“I certainly was not a finished product when I got to Bowling Green,” Harris said. “But going into that second year, I think we were pretty well clicking. There was no question about who was the signal-caller, and there was no question in terms about what we did really well on offense.”
For the most part, that was ride the athleticism of Harris.
As a passer, he threw for 2,425 yards and tossed 19 touchdowns. As a rusher, he carried 186 times for 737 yards and scored 20 times. And as a leader, Harris proved his toughness with an unforgettable outing in a comeback win over Western Michigan that helped spark the 9-3 campaign -- with Meyer’s play calling in overtime providing an early example of the unique bond forged between coach and quarterback.
“I said, ‘Coach, my knee is really bothering me. I think we should throw it,’” Harris said. “Then I go in and we ran five plays: Four of them were quarterback runs, and I scored the game-winning touchdown.
“I’m sure there were times when he believed in me more than I believed in myself. Almost like a son would a father, you want to hear that ‘I’m proud of you,’ and you’ll work for that. It’s not just the quarterbacks; it’s everybody.”
Not everybody takes the snaps, though. And even if it takes two guys on occasion, as it did with Chris Leak and Tebow at Florida, establishing the right situation at quarterback has always yielded results in Year 2.
Find something to get angry about
The recipe for the brew essentially remains the same, but the fermentation time may vary before the product is really ready to drink.
The Gators had already survived two offseason conditioning programs. They had found a balance that worked at quarterback. They had a conference title to their credit and had won 12 games.
But even after all those accomplishments, Stan Drayton was still unsure on the day of the national title game if the coaching staff and players had truly added the final ingredient for a championship team. Like Meyer, the Florida assistant wanted an angry edge that produced inspired effort.
“When they opened up that newspaper and saw what people were saying about those Florida Gators, I knew at the end of the breakfast,” said Drayton, now Ohio State’s running backs coach. “The way they walked around, the energy level, the way they carried themselves, I knew we were going to win that ballgame.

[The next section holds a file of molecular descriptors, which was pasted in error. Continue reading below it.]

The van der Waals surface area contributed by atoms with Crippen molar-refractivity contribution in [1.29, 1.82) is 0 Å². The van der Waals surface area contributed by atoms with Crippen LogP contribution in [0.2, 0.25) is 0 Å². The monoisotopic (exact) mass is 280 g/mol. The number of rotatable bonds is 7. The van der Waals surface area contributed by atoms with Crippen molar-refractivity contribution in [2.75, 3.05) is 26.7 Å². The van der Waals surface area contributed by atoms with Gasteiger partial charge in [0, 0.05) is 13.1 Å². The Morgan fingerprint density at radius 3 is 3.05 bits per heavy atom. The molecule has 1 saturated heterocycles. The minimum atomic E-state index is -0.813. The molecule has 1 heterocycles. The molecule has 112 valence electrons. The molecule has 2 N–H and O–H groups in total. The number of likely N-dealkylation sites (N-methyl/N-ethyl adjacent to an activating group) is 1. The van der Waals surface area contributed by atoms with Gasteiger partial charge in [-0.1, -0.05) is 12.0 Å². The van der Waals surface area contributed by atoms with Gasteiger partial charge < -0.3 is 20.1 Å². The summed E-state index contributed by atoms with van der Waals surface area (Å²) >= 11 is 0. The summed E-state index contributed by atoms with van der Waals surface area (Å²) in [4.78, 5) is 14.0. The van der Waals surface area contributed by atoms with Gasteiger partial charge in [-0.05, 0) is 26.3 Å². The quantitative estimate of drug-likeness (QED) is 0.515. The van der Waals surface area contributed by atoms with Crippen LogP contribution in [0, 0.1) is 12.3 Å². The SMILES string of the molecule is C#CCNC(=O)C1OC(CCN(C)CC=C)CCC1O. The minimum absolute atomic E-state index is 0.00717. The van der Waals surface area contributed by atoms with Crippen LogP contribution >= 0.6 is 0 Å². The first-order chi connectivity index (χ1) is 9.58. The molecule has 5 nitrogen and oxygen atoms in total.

“To sit there and say there’s a particular time frame for the formula, I’d be lying to you. Every team is different, every year.”
That’s true across the handful of Year 2s in Meyer’s career, from the players to the motivations to the accolades. But in all three situations, the programs effectively did exactly what they set out to do.
Bowling Green wanted to be a factor in the MAC again, and by the time Meyer’s two-year run was over, it had won 17 games.
Utah was seeking perfection. Two years removed from missing a bowl completely, it was breaking down the barrier into the BCS and finishing the season ranked No. 4.
Florida had the grandest goal of all, and even after losing once during the regular season, it silenced the skeptics and dismantled the Buckeyes to claim its national crown.
Now the same program that lost to the fired-up Gators at the end of the 2006 season has its turn, and that same system is fueling the Buckeyes as Meyer gears up for Year 2, Vol. 4.
“When Urban Meyer starts his program, there’s a little bit of a shock and awe to the whole approach of the way we’re going to do business,” Drayton said. “It is vastly different than what these kids had been accustomed to in these programs.
“But, you know, the beauty of it is that you can’t time it up. Sometimes it’s a season, sometimes it’s an event, sometimes it’s an experience. But there is something that sparks and turns it on. When that happens, if it happens, there’s no crystal ball -- including the national championship crystal ball -- that can give you the answers to it.”
Indeed, the future is impossible to predict. But peering into the past, it’s not a stretch to expect that Meyer might have something special in store for his Ohio State encore.